The first thing that comes to mind is the head gasket test. Did you use a glass cylinder with two chambers partially-filled with a special dark blue liquid? If so, that liquid is rendered useless if it freezes or if it gets contaminated with antifreeze. Once either of those occurs, it will never change to bright yellow. In fact, this is why the auto parts stores that borrow tools will have this tester but they make each customer buy their own bottle of fluid.
Water dripping from the muffler's drain hole or the tail pipe is a sign the exhaust system is working properly. White smoke is not. Regardless, it is very uncommon to have a leaking head gasket if you don't also have a gradual loss of coolant.
When the overheating occurs, feel the upper radiator hose. It should be too hot to hold onto for very long. If it's just warm, or cold, the coolant isn't circulating. First, look on the thermostat housing for a bleeder screw to let the air out. Air will collect under the thermostat when the system is being refilled, and that will prevent it from opening. Thermostats have to be hit with hot liquid to open. Hot air won't do it. If there's no bleeder screw, look for a sensor or threaded plug that can be removed while the cooling system is being filled. If you remove a sensor, leave the ignition switch off when it's unplugged to avoid setting a false diagnostic fault code.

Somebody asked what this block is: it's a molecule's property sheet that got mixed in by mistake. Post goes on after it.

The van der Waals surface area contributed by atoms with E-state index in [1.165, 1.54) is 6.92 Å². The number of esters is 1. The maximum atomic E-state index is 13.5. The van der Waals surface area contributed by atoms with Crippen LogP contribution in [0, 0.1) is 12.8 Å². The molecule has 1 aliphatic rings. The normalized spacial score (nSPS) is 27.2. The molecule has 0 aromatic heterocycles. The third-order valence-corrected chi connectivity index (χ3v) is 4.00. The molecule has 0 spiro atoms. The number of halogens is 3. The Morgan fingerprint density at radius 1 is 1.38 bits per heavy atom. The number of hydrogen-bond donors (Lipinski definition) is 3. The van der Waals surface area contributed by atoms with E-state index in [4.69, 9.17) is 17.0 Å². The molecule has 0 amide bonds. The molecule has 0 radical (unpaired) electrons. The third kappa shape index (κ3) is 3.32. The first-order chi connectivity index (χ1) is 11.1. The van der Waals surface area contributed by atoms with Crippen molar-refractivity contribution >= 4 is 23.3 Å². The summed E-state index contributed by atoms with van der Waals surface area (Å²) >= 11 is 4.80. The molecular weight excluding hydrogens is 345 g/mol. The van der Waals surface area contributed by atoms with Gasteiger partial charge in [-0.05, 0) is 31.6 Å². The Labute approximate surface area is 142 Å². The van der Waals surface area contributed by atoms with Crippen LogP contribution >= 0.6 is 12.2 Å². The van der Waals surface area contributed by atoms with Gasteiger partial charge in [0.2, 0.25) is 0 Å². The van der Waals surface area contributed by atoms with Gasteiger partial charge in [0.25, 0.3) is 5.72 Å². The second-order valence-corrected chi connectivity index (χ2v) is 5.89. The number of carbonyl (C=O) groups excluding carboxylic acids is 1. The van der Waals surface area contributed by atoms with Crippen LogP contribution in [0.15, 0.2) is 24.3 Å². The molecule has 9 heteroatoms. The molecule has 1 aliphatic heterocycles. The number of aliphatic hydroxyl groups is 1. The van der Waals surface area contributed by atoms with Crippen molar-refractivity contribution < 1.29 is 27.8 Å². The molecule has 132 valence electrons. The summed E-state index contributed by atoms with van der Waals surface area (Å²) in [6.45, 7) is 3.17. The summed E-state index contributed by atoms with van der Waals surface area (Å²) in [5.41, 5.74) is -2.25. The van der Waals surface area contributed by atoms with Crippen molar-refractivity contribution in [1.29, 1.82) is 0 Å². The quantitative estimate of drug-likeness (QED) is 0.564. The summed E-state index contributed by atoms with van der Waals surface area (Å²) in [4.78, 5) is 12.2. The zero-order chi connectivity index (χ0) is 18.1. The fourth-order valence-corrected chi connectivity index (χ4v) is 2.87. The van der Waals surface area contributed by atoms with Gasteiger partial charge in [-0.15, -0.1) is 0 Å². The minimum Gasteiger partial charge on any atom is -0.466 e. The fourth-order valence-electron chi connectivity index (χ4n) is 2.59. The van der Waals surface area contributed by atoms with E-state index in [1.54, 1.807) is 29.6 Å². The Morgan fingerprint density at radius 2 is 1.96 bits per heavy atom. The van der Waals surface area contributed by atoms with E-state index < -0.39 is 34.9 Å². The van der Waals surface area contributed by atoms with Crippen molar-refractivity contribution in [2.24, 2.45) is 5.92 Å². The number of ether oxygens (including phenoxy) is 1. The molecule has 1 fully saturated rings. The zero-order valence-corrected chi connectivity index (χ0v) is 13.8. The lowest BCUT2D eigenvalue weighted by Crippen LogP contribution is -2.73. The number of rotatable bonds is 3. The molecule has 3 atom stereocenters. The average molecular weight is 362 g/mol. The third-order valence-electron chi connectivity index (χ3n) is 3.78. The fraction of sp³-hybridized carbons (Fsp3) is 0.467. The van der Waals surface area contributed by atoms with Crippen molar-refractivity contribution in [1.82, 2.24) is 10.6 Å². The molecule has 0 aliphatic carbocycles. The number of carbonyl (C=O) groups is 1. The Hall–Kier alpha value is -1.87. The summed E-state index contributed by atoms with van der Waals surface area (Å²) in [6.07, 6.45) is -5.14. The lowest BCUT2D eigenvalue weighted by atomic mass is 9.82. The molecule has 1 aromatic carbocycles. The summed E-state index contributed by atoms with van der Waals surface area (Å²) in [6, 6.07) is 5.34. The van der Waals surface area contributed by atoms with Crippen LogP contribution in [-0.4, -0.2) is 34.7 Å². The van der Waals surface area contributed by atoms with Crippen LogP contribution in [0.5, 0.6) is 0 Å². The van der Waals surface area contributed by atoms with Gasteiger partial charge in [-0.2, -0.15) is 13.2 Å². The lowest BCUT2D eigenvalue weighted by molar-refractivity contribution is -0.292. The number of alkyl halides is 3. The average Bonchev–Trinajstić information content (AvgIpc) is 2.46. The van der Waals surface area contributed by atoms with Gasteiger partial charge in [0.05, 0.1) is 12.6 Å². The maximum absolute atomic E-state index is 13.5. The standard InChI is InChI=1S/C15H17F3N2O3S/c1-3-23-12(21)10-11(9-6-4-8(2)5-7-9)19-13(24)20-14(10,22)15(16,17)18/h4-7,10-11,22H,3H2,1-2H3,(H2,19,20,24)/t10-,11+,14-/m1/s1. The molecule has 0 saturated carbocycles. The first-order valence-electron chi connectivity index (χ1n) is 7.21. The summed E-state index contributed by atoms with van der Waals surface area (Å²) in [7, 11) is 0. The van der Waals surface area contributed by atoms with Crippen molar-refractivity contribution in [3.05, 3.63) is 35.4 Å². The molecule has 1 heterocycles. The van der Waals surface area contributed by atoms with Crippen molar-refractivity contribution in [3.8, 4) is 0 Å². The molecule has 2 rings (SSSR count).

If the upper radiator hose is hot, I know this sounds stupid, but check that the radiator fan is blowing the right way. If the wires are reversed, it will blow air forward against normal flow when driving. That is caused by switching the wires when a fan is replaced.
Also look for a butterfly collection in front of the AC condenser. That will block air flow through the radiator.
There's one more thing I've seen happen that can cause overheating after a new radiator was installed. The old one had badly-corroded cooling fins so the radiator couldn't give up its heat. The new one came with protective plastic caps on the tubes to keep debris out. Those caps got painted when the radiator was painted, and the mechanic didn't see them or remove them during the installation. The solution to the original problem was a new radiator, but the apparent problem was still there due to those caps.
Wednesday, March 4th, 2015 AT 3:11 PM